Lifestyle

Why I Stopped Eating Meat

February 10, 2016 marks an important day; it’s the day I pledged to stop eating meat. At first, it was just a little experiment…a test really, to see if I could do it. It’s been one month today and my vegetarian game is still going strong. In fact the game is so strong, I’ve even contemplated going full-on vegan. But before I permanently cut out all animal products, I think I’ll give the 7 Day Vegan  challenge a try. Even if veganism doesn’t work out (it’s very hard to imagine my life without greek yogurt in it), I don’t see myself turning back to meat anytime soon.

To give you a bit of backstory: I come from a family that loves to eat meat and so growing up, dinner usually consisted of beef, lamb, chicken, turkey, pork or duck.  Rarely did we eat a meal that did not feature meat. But when I went off to college, that all changed. Like most college students, I was broke and the little money I did have went to…..things other than food. Needless to say, my diet consisted of a lot of ramen, pasta, rice and beans and the occasional roasted chicken, if I really felt like treating myself.

You’re probably thinking how I cut out meat entirely. Well it all started with a book, as most good things do. In Eating Animals, the author, Jonathan Safran Foer, investigates the origins of his meat and the world of factory farming. What he learns about the meat industry is astonishing, shocking and extremely disturbing. He incorporates dialogue from factory farm workers, PETA activists, ethical farm ranchers and describes, in depth, undercover footage taken inside a factory farm. It didn’t take very long (about 10 pages into his book…) to convince me that I would no longer support a system that brutally tortures its animals to provide “cheap” meat to appease consumers. Putting the humane aspect aside, raising livestock for the sole purpose of human consumption leaves a devastating toll on our environment. To learn more about how animals are affecting our climate change, pollution levels, oceans, land and water use, I highly recommend you watch Cowspiracy on Netflix.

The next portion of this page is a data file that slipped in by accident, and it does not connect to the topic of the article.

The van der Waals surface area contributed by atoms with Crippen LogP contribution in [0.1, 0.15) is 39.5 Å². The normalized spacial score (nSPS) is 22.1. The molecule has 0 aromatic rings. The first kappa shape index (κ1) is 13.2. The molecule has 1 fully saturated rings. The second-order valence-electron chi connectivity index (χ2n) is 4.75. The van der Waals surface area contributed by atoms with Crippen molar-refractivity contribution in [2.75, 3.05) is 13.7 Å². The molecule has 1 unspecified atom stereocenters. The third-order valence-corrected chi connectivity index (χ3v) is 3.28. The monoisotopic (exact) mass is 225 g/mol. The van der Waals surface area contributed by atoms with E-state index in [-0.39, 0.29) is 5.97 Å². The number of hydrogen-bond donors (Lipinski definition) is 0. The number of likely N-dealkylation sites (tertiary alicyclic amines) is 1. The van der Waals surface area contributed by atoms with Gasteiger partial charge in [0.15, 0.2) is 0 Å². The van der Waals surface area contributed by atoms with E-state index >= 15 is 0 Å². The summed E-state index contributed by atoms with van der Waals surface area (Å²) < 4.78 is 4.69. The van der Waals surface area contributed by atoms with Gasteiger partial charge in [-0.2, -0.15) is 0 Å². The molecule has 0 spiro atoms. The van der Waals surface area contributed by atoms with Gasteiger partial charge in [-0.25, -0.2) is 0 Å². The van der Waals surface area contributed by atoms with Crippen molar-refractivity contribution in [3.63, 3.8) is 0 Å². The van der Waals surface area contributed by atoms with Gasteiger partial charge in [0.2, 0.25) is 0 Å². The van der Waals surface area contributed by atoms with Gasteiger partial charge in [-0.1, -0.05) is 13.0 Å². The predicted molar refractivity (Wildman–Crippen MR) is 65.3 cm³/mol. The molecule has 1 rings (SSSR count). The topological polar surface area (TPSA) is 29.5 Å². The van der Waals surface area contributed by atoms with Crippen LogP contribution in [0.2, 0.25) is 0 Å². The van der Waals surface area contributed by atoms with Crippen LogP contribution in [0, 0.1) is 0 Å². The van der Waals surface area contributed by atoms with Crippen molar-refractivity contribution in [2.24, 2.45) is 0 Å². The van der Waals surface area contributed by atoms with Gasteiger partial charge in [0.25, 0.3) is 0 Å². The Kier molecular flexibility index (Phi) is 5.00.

Seattle is an extremely vegan & vegetarian-friendly city so much so it seems every other person is in favor of a meatless or plant-based diet. An article released by PETA in 2013 named Seattle one of the top vegan cities in the country. This should come as no surprise as Seattlelites are liberal, granola-eating, and outdoorsy activists  (I say this with  much love) who are incredibly passionate about conserving the environment. Just look at how many companies in Seattle pay their employees to bike to work! And those who don’t bike, drive a hybrid (myself included). Anywho, there are a plethora of vegan restaurants and you can find a meatless option at almost every establishment you dine at. I’m not-so-secretly convinced that one day the number of vegan eateries will outnumber the number of coffee shops (and that is a bold statement if you know how much we love our coffee). I feel so lucky to have started this new dietary lifestyle in a city that encourages people to contribute to the sustainability of our planet.

I’m on a mission to find the best vegetarian and vegan eats in town. So far, I have Cafe Flora, Loving Hut and Wayward Cafe on my list. What others do you recommend? Also, please leave your favorite vegan or vegetarian recipes below. I’m always looking to add something new to my repertoire 🙂

Al

*Disclaimer: This blog post isn’t meant to convince you to become vegetarian. I fully understand that a meatless or plant-based diet is not for everyone. All I ask is that you become more aware of where your food is coming from. Education is the most powerful tool we have to change the future of our world.

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